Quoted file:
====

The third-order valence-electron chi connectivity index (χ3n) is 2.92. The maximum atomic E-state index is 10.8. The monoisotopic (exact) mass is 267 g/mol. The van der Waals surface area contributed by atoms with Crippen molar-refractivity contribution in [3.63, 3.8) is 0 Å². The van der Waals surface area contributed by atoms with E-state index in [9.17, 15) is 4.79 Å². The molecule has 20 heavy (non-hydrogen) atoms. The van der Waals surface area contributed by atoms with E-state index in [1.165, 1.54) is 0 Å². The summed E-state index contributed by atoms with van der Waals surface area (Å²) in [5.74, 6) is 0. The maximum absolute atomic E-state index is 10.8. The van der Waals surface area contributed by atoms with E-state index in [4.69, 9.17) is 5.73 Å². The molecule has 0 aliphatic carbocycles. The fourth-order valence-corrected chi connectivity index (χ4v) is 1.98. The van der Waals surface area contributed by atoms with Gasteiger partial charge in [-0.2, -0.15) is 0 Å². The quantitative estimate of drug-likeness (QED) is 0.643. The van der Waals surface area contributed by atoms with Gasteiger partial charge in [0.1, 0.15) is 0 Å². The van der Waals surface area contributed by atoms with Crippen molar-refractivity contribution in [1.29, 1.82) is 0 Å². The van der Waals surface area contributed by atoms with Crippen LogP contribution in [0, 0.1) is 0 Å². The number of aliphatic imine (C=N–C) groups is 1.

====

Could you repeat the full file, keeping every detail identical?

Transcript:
The third-order valence-electron chi connectivity index (χ3n) is 2.92. The maximum atomic E-state index is 10.8. The monoisotopic (exact) mass is 267 g/mol. The van der Waals surface area contributed by atoms with Crippen molar-refractivity contribution in [3.63, 3.8) is 0 Å². The van der Waals surface area contributed by atoms with E-state index in [9.17, 15) is 4.79 Å². The molecule has 20 heavy (non-hydrogen) atoms. The van der Waals surface area contributed by atoms with E-state index in [1.165, 1.54) is 0 Å². The summed E-state index contributed by atoms with van der Waals surface area (Å²) in [5.74, 6) is 0. The maximum absolute atomic E-state index is 10.8. The van der Waals surface area contributed by atoms with E-state index in [4.69, 9.17) is 5.73 Å². The molecule has 0 aliphatic carbocycles. The fourth-order valence-corrected chi connectivity index (χ4v) is 1.98. The van der Waals surface area contributed by atoms with Gasteiger partial charge in [-0.2, -0.15) is 0 Å². The quantitative estimate of drug-likeness (QED) is 0.643. The van der Waals surface area contributed by atoms with Gasteiger partial charge in [0.1, 0.15) is 0 Å². The van der Waals surface area contributed by atoms with Crippen molar-refractivity contribution in [1.29, 1.82) is 0 Å². The van der Waals surface area contributed by atoms with Crippen LogP contribution in [0, 0.1) is 0 Å². The number of aliphatic imine (C=N–C) groups is 1.